disabilities, which is supported by research indicating that people with a visual disability alone
compensate for their visual deficit by relying more on auditory information (Dufour, Desprès,
& Candas, 2005). It is however not yet clear to what extent this auditory compensation holds
for people with severe or profound intellectual disabilities.
Despite the situation described above, research addressing the influence of the
auditory environment on the well-being of people with intellectual and visual disabilities is
limited (Kingma, 2005). Because people with an intellectual and visual disability will
probably rely more on audition, it is important to know the role of sound for them. Normally
sound informs people what is going on around them because particular sound sources
produce particular sounds (Gaver, 1993; Plomp, 2002). Non-disabled people can reason
about where the sounds came from and to what event they related to, so that they might not
need to feel unease. Also, they can detect and recognize a known sound source quickly and
because of that they can interpret and act on events in their environment (Andringa & Pals,
2010). Andringa and Pals (2010) conducted an experiment to study sound detection and
recognition. They found that people use prior knowledge and expectations to analyze and
interpret what they hear, but it also works the other way around: what people hear can be
used to generate hypotheses about their environment (Winkler, Denham, & Nelken, 2009).
Van den Bosch, Andringa and Vlaskamp (2013) suggest that this also holds for people with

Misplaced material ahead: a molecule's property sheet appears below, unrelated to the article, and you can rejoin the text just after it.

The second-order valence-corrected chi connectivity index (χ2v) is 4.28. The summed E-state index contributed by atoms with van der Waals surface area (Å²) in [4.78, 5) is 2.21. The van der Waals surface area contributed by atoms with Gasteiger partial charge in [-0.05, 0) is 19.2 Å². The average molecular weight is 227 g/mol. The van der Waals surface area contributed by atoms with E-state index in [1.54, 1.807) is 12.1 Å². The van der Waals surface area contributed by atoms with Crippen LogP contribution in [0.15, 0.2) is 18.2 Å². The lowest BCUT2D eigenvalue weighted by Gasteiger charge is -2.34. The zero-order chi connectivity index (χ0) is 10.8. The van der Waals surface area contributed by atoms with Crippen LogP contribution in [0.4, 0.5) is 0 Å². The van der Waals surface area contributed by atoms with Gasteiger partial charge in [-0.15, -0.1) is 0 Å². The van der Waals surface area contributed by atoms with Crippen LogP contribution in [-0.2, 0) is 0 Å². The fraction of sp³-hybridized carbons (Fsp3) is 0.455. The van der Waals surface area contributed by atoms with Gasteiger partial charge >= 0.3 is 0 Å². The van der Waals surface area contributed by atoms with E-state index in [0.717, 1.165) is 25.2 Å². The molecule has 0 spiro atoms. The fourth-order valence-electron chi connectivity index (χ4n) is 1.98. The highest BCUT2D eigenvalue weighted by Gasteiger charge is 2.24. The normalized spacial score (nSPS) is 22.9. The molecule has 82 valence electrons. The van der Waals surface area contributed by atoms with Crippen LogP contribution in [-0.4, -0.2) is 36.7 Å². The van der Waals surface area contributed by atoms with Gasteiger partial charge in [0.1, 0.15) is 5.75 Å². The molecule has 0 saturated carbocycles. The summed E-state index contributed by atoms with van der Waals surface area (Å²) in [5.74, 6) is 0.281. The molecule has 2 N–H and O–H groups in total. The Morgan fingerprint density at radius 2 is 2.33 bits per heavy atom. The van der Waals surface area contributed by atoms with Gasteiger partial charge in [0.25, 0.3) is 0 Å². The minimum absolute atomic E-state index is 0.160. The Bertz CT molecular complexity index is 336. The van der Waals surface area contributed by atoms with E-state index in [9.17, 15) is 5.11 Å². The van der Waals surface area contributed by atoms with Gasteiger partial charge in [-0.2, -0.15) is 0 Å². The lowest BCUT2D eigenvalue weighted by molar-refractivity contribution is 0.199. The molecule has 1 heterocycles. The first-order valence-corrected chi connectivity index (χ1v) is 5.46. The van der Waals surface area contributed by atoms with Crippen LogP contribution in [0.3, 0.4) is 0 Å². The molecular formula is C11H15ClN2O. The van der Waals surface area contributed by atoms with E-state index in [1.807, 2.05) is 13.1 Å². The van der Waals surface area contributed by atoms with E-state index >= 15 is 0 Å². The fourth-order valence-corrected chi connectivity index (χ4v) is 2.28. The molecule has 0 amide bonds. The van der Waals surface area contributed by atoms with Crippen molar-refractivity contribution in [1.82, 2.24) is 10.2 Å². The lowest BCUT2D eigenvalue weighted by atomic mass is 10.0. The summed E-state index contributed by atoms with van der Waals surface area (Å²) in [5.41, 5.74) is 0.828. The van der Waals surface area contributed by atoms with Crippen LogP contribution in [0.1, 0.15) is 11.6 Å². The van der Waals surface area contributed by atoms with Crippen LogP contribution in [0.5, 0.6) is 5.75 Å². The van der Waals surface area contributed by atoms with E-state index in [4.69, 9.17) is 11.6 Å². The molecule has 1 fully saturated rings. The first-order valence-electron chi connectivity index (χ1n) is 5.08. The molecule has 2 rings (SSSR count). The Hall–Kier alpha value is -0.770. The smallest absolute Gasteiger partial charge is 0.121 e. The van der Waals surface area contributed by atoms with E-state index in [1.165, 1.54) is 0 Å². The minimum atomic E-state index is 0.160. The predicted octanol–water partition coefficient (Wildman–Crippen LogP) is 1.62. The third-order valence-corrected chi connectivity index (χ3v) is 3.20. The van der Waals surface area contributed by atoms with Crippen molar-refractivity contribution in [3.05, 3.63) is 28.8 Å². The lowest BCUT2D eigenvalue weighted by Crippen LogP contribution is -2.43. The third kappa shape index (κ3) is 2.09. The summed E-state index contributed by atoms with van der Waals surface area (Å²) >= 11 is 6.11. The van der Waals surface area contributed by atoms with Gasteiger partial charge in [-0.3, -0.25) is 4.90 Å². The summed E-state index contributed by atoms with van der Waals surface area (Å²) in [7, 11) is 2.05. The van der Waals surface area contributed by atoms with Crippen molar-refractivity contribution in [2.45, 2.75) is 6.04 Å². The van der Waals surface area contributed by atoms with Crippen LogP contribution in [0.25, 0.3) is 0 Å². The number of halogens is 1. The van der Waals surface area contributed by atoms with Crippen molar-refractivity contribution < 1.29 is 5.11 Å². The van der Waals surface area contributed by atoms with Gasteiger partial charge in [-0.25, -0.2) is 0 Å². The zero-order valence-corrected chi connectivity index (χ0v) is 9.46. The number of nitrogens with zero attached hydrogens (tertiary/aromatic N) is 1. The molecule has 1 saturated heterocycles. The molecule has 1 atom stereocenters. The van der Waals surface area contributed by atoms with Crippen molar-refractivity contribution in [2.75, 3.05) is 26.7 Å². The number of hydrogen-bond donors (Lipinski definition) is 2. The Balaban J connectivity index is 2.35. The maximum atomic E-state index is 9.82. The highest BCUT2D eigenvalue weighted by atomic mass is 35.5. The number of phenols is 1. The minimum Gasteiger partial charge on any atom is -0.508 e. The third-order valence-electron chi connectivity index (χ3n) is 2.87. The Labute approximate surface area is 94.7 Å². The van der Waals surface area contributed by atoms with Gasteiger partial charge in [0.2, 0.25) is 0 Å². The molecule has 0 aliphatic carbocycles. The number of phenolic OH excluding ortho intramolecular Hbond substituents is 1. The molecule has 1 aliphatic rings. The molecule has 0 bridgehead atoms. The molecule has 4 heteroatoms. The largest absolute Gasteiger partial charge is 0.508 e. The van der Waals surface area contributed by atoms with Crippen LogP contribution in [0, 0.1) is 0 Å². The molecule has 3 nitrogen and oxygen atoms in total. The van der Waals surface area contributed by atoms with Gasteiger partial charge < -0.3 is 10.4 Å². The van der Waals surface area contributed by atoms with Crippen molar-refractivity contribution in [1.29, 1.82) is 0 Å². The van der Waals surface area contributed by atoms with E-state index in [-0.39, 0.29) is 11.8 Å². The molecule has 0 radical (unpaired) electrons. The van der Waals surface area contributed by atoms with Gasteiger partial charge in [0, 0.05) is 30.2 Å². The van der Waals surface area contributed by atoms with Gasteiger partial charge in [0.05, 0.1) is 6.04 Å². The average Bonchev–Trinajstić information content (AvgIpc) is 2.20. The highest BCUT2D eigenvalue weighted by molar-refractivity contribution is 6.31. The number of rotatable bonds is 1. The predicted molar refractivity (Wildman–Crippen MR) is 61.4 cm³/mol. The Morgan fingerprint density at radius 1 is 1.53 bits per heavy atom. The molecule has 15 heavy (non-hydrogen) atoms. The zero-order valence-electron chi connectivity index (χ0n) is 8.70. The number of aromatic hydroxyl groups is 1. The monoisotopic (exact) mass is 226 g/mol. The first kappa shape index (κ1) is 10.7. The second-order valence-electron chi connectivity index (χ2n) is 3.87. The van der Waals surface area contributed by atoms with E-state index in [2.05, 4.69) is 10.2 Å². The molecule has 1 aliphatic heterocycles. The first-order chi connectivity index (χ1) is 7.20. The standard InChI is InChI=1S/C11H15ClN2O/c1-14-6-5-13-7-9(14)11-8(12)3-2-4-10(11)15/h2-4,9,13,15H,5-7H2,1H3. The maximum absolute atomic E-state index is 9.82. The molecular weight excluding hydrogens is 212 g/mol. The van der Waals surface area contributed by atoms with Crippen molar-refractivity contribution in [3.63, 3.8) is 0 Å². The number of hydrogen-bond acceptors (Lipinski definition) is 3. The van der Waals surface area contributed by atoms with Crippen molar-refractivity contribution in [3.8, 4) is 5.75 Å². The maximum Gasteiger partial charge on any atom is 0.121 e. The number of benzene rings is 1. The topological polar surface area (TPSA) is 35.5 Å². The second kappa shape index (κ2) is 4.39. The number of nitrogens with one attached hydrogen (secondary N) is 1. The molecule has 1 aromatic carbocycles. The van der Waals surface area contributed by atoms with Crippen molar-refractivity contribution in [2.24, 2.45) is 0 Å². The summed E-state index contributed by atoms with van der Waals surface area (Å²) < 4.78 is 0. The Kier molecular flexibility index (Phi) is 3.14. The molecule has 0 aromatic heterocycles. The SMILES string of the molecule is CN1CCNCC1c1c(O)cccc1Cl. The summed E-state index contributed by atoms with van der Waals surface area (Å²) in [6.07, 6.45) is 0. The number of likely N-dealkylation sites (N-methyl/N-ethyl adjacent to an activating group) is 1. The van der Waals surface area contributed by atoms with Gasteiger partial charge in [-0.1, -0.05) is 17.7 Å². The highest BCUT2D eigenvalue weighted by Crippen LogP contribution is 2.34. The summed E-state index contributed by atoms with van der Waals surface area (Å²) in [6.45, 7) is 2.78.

profound intellectual disabilities, however their disabilities cause difficulties in analyzing their
environment and choosing optimal behavior and, therefore, in regulating emotions and
moods (Evenhuis et al., 2001).
RELATIONSHIP BETWEEN SOUNDSCAPES AND CORE AFFECT
44
The highly increased risk of having visual disabilities in people with severe or
profound intellectual disabilities, as compared with the general population, has important
implications for their living environment (Evenhuis et al., 2001). Many residential facilities,
either small scale or large scale, for people with intellectual disabilities have unfavorable
acoustic conditions and due to the lack of research and therefore knowledge regarding the
influence of auditory environments, these seem to have not been sufficiently taken into
account. Consequently it can be assumed that these auditory environments are not explicitly
adapted to the needs of people with profound intellectual and visual disabilities. For these
people, who already have reduced cognitive functioning as defined by their intellectual
disability, the constant processing of auditory information in unfavorable conditions and
accompanying arousal may dominate their cognitive resources (Van den Bosch, Andringa,
Başkent, & Vlaskamp, 2015). The resulting (prolonged) stress and arousal may deteriorate
their overall psychological well-being and quality of life (Petry et al., 2005).
One way of approaching auditory environments and the effect thereof on people is the
soundscape approach. Soundscapes are defined as “an environment of sound (sonic environment)
with emphasis on the way it is perceived and understood by the individual, or by a society. It thus
depends on the relationship between the individual and any such environment” (Schafer, 1977).
Soundscapes therefore represent more than just a sound signal and include the auditory
environment as perceived and understood by people in a specific context. Axelsson, Nilsson,